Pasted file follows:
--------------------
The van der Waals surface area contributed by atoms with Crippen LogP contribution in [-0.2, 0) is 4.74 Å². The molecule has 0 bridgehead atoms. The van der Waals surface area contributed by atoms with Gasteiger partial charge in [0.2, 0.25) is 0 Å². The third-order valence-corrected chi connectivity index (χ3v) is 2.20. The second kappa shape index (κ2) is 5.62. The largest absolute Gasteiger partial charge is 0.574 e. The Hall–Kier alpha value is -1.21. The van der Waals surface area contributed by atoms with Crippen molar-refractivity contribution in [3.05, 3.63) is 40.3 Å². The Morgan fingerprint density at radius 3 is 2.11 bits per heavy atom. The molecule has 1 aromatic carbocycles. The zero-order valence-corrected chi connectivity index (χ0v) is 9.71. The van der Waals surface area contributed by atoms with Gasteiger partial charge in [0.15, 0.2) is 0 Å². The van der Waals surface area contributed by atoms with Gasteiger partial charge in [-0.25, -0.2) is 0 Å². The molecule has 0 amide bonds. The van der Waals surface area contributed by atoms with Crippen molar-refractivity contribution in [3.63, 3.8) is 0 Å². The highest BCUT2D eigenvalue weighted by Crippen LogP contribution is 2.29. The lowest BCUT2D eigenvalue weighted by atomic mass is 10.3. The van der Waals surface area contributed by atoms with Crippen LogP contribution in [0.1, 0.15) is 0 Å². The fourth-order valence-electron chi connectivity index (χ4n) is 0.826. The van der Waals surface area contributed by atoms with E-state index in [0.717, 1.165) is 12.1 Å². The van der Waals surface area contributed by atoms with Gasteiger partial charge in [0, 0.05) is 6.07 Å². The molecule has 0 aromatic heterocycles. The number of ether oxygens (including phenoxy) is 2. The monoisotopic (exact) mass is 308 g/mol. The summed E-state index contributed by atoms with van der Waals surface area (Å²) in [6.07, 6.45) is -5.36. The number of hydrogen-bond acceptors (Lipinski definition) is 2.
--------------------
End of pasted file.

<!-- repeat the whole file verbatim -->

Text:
The van der Waals surface area contributed by atoms with Crippen LogP contribution in [-0.2, 0) is 4.74 Å². The molecule has 0 bridgehead atoms. The van der Waals surface area contributed by atoms with Gasteiger partial charge in [0.2, 0.25) is 0 Å². The third-order valence-corrected chi connectivity index (χ3v) is 2.20. The second kappa shape index (κ2) is 5.62. The largest absolute Gasteiger partial charge is 0.574 e. The Hall–Kier alpha value is -1.21. The van der Waals surface area contributed by atoms with Crippen molar-refractivity contribution in [3.05, 3.63) is 40.3 Å². The Morgan fingerprint density at radius 3 is 2.11 bits per heavy atom. The molecule has 1 aromatic carbocycles. The zero-order valence-corrected chi connectivity index (χ0v) is 9.71. The van der Waals surface area contributed by atoms with Gasteiger partial charge in [0.15, 0.2) is 0 Å². The van der Waals surface area contributed by atoms with Gasteiger partial charge in [-0.25, -0.2) is 0 Å². The molecule has 0 amide bonds. The van der Waals surface area contributed by atoms with Crippen molar-refractivity contribution in [3.63, 3.8) is 0 Å². The highest BCUT2D eigenvalue weighted by Crippen LogP contribution is 2.29. The lowest BCUT2D eigenvalue weighted by atomic mass is 10.3. The van der Waals surface area contributed by atoms with Crippen LogP contribution in [0.1, 0.15) is 0 Å². The fourth-order valence-electron chi connectivity index (χ4n) is 0.826. The van der Waals surface area contributed by atoms with E-state index in [0.717, 1.165) is 12.1 Å². The van der Waals surface area contributed by atoms with Gasteiger partial charge in [0, 0.05) is 6.07 Å². The molecule has 0 aromatic heterocycles. The number of ether oxygens (including phenoxy) is 2. The monoisotopic (exact) mass is 308 g/mol. The summed E-state index contributed by atoms with van der Waals surface area (Å²) in [6.07, 6.45) is -5.36. The number of hydrogen-bond acceptors (Lipinski definition) is 2.